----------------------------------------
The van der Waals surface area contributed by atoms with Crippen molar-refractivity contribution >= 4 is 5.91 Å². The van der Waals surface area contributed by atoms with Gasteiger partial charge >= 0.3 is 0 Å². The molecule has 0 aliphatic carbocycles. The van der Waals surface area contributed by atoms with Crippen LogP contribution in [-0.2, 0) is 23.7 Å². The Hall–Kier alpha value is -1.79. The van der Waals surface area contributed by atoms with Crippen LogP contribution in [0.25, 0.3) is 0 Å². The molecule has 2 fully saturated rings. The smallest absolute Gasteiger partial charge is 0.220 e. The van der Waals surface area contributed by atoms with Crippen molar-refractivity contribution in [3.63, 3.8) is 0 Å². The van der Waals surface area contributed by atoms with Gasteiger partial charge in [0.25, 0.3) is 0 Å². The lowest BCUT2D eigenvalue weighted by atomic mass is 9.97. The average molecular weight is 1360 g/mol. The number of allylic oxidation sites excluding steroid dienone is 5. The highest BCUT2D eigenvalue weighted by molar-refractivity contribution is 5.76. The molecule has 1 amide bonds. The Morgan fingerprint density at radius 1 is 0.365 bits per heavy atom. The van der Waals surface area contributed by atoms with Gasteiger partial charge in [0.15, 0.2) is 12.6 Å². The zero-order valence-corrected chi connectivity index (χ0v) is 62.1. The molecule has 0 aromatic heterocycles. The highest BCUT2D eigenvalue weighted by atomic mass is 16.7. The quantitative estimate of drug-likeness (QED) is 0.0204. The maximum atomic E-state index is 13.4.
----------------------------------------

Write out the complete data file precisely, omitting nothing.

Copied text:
The van der Waals surface area contributed by atoms with Crippen molar-refractivity contribution >= 4 is 5.91 Å². The van der Waals surface area contributed by atoms with Gasteiger partial charge >= 0.3 is 0 Å². The molecule has 0 aliphatic carbocycles. The van der Waals surface area contributed by atoms with Crippen LogP contribution in [-0.2, 0) is 23.7 Å². The Hall–Kier alpha value is -1.79. The van der Waals surface area contributed by atoms with Crippen LogP contribution in [0.25, 0.3) is 0 Å². The molecule has 2 fully saturated rings. The smallest absolute Gasteiger partial charge is 0.220 e. The van der Waals surface area contributed by atoms with Crippen molar-refractivity contribution in [3.63, 3.8) is 0 Å². The van der Waals surface area contributed by atoms with Gasteiger partial charge in [0.25, 0.3) is 0 Å². The lowest BCUT2D eigenvalue weighted by atomic mass is 9.97. The average molecular weight is 1360 g/mol. The number of allylic oxidation sites excluding steroid dienone is 5. The highest BCUT2D eigenvalue weighted by molar-refractivity contribution is 5.76. The molecule has 1 amide bonds. The Morgan fingerprint density at radius 1 is 0.365 bits per heavy atom. The van der Waals surface area contributed by atoms with Gasteiger partial charge in [0.15, 0.2) is 12.6 Å². The zero-order valence-corrected chi connectivity index (χ0v) is 62.1. The molecule has 0 aromatic heterocycles. The highest BCUT2D eigenvalue weighted by atomic mass is 16.7. The quantitative estimate of drug-likeness (QED) is 0.0204. The maximum atomic E-state index is 13.4.